- The original paper introducing the PageRank methodology, The Anatomy of a Large-Scale Hypertextual Web Search Engine, is available at http://infolab.stanford.edu/~backrub/google.html
- The PageRank methodology creates an order criterium for web pages using exclusively the link structure, hence completely independent from the information contained in each web page.
- There are different ordering criteria, other than PageRank, which use the information contained in each web page (such as, identifying location of given search words or criteria), that are used whenever a Google search is performed. However, the PageRank method is still one the main ordering methods and one the reasons contributing to the enormous success of this search engine.
- If one web page includes multiple links pointing towards to a same web page, these are counted as only one link.
- There exist a few difference between the PageRank methodology described here and the way it is, presumably, actually computed. For example:
- web pages that do not exist in Google's database do not have a PageRank defined, hence their links are not taken into account on the computation of the PageRank values of other pages. Note that for a web page to be referenced in Google's database, there should exist a link pointing towards it from an already registered web page;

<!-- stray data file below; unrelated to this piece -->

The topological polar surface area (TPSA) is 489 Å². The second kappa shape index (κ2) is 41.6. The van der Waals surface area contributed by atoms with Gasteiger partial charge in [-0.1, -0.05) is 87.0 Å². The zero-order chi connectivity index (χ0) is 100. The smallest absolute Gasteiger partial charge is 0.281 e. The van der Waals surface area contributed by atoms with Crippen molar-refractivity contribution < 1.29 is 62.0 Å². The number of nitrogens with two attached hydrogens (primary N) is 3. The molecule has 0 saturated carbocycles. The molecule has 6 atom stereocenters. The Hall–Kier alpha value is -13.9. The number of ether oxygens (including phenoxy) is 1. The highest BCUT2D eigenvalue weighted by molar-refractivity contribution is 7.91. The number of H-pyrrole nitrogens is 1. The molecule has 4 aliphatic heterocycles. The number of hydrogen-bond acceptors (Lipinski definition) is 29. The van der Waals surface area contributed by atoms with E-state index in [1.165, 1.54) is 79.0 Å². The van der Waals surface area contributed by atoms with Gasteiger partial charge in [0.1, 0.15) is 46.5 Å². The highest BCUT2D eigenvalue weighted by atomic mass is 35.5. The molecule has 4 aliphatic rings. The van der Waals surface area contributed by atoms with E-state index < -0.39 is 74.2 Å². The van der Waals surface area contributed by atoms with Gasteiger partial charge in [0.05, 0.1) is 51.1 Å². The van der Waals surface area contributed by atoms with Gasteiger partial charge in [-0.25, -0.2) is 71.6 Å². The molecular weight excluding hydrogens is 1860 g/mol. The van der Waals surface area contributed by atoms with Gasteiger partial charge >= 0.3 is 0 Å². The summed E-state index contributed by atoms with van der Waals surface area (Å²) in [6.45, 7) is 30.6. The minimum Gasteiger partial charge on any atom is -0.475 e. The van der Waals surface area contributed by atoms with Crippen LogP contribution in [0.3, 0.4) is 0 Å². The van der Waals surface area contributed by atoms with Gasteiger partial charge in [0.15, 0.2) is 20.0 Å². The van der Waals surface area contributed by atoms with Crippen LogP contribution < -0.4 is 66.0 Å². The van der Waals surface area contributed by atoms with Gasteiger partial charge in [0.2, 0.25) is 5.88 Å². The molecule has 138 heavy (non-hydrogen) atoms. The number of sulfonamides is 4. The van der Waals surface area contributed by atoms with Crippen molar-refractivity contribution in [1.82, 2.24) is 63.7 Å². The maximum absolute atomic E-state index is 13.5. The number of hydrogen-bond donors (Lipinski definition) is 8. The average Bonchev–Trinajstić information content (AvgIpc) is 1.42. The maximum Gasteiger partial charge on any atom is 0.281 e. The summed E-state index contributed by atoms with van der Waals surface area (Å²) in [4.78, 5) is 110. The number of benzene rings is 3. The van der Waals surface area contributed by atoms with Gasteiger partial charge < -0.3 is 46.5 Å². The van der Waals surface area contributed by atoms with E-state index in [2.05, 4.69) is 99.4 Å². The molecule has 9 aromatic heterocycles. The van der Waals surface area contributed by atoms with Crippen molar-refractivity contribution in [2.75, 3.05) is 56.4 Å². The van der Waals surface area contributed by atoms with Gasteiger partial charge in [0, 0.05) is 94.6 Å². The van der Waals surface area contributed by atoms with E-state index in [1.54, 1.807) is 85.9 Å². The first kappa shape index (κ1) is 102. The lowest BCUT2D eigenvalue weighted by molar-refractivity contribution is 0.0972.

- links pointing towards web pages that include no other link (or towards web pages that do not exist in Goolge's database) are not taken into account on the computation of PageRank values;
- links from a page to itself are not taken into account.
- Sometimes the PageRank value of a web page is given as a number between \(0\) and \(10\). This is not the real PageRank value, but just a measure of its order of magnitude. Indeed, when represented in this way, what is used is in fact, a logarithmic scale. This implies that, for example, increasing from \(5\) to \(6\) in such a scale requires a much larger increase on the PageRank value than increasing from \(2\) to \(3\). The applet below gives an interpretation of the relation between the true PageRank value and its representation in this logarithmic scale.
(Click on one of the points representing either the true PageRank value, the representation on the logarithmic scale or on the point in the graphical representation and move it around to see how the two scales are related)
You may find in the Internet several web sites that compute the PageRank value of any page, given its web address, in this logarithmic scale. Here are a few examples: